Ford F250 vs F350

Ford F250 vs F350

Last Updated June 13, 2023 | Andrew Boyle

The F-250 and F-350 are close in name, so it should not be surprising that the difference between these two is slight. These two popular F-series models represent Ford's Super Duty line, and though both are capable of hauling and towing, the F-350 is larger. Here are all the differences between these two models.

F-250 vs F-350: Exterior

F-250 Super Cab Doors Opened

There are plenty of options for the exterior and the interior of Ford Super Duty trucks, and all of them are shared between the F-250 and the F-350. They share the same cab, bed size, and trim options. Either of them can come in the XL, XLT, Lariat, King Ranch Edition or Platinum trim level, and within these levels, they can either have a regular cab, a Super Cab or a Crew Cab, and two options for bed size, either short box (6’9”) or long box (8’) bed lengths. The only visible difference between the F-250 and the F-350 is that the F-350 comes with the option of dual rear wheels. Since the F-350 is intended for more heavy-duty towing, it is the first line of Super Duty trucks to support duallys.

F-250 vs F-350: Engines

There’s not too much difference here either! Both the F-250 and the F-350 have the same engine options. Either truck can come outfitted with a 6.2L Boss SOHC V8 engine, which sports 385 horsepower and 430 pound-feet of torque, or the 6.7 Turbo-Diesel Power Stroke V8 which offers 450 horsepower and 935 pound-feet of torque. In terms of raw engine power, neither truck has a leg up on the other. Both trucks come with a six-speed automatic transmission as well, supporting both RWD and 4WD. The Super Crew and Super Cab models come with full-time 4WD as well. Additionally, both of these truck models can be converted to Bi-Fuel, allowing them to run on both gasoline and a secondary fuel source like propane or compressed natural gas (CNG).

F-250 vs F-350: Towing Capacity

Offroading Blue Ford F-350

The main difference between the F-250 and F-350 is towing capacity. The F-350 has a considerably higher maximum tow capacity. The absolute max for an F-350 is 32,000 lbs. while the F-250 maxes out at 18,500 lbs. Additionally, the F-350 has a higher average payload than the F-250 as well. The F-350 can have a maximum payload of 7,640 lbs. while the F-250 can have a maximum payload of 4,270 lbs. Both maximum payload and towing capacity do depend upon the engine, cab style, and bed size, so there are certain configurations of F-350s that can tow and hold less than an F-250. That being said, the F-350 has many more higher-power truck configurations than the F-250, being on average stronger and more prepared for heavy-duty work.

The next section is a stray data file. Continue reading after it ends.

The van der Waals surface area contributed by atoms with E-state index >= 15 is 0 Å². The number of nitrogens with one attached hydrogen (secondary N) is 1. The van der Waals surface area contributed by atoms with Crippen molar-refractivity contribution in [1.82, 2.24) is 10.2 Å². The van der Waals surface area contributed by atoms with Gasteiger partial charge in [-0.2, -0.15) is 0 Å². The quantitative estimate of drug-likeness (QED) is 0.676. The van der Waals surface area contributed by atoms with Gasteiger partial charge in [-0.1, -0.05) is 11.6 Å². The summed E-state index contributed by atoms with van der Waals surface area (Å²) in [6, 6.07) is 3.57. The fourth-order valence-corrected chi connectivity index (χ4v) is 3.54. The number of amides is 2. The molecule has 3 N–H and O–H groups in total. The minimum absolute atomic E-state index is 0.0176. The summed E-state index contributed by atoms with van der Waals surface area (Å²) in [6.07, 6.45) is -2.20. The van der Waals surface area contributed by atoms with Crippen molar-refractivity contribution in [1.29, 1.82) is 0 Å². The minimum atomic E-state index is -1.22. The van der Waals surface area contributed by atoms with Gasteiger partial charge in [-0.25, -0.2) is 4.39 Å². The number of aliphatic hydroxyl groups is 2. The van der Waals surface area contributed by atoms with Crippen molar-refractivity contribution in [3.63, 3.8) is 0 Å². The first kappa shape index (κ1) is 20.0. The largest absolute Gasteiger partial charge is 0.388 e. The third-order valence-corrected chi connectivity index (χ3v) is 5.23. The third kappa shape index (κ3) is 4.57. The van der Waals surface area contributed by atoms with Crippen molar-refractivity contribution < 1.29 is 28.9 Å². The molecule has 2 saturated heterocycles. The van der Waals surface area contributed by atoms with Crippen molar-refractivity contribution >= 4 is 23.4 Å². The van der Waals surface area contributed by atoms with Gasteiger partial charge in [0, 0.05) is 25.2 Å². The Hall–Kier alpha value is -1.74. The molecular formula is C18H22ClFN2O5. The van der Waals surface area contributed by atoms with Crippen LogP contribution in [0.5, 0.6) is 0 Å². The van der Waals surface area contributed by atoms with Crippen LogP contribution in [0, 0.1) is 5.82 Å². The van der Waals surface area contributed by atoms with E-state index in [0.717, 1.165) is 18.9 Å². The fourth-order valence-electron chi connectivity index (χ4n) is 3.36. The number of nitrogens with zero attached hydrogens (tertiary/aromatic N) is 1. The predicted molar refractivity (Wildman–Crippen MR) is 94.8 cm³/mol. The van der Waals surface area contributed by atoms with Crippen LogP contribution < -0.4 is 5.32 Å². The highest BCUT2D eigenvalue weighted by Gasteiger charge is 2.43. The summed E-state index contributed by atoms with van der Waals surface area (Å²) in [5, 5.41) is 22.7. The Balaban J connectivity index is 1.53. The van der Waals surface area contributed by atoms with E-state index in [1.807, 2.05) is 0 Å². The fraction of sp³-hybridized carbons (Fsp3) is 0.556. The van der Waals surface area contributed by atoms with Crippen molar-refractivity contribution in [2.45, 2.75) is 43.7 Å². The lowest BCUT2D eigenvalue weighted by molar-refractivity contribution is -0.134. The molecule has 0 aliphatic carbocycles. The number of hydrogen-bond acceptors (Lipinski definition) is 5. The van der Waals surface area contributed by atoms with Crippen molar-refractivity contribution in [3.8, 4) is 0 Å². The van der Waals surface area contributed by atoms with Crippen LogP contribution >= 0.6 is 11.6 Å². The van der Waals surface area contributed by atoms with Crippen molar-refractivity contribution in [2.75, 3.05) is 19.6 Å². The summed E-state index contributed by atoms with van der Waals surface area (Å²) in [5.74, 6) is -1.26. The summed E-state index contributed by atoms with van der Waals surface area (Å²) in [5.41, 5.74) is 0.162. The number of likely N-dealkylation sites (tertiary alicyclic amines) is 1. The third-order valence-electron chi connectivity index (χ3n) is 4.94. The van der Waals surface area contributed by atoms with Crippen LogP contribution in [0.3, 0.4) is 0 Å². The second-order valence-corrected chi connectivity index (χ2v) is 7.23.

If these trucks are built on the same body and have the same engine, then what makes the difference in towing capacity? For one, the F-350 has a 4” rear block, an additional 1.5” compared to the F-250. Additionally, the F-350’s suspension is specially tuned for towing, with tighter rear spring and a reinforced midsection. Regardless of the model, new F-250s and F-350s will be equipped with Dana 60 front and rear axles, except in the case of duallys which come with a Dana 80 rear axle by default.

F-250 vs F-350: Which One Is Right For You?

Gray Ford F-250 Crew Cab

While this could be a decision-maker for you, it’s important to consider that the upgraded towing capacity of the F-350 can require a commercial vehicle license in some states. While you can continue to drive your truck, the insurance rates and vehicle registrations costs will be significantly higher, possibly three times as high. Considering the relatively minor difference between the two models, the respective prices of both trucks are rather close, in some cases only differing by a few hundred dollars. If you are planning to use your truck for some heavy-duty lifting, then it doesn’t hurt to upgrade to the F-350, but if you are only towing specific items within the capabilities of the F-250, and you live in a state where F-350s would be classified as commercial vehicles, then the F-250 is the more economical option. Regardless of your decision, CJ Pony Parts will have the parts you need.

This article was researched, written, edited, and reviewed following the steps outlined in our editorial process. Learn more about CJ's editorial standards and guidelines.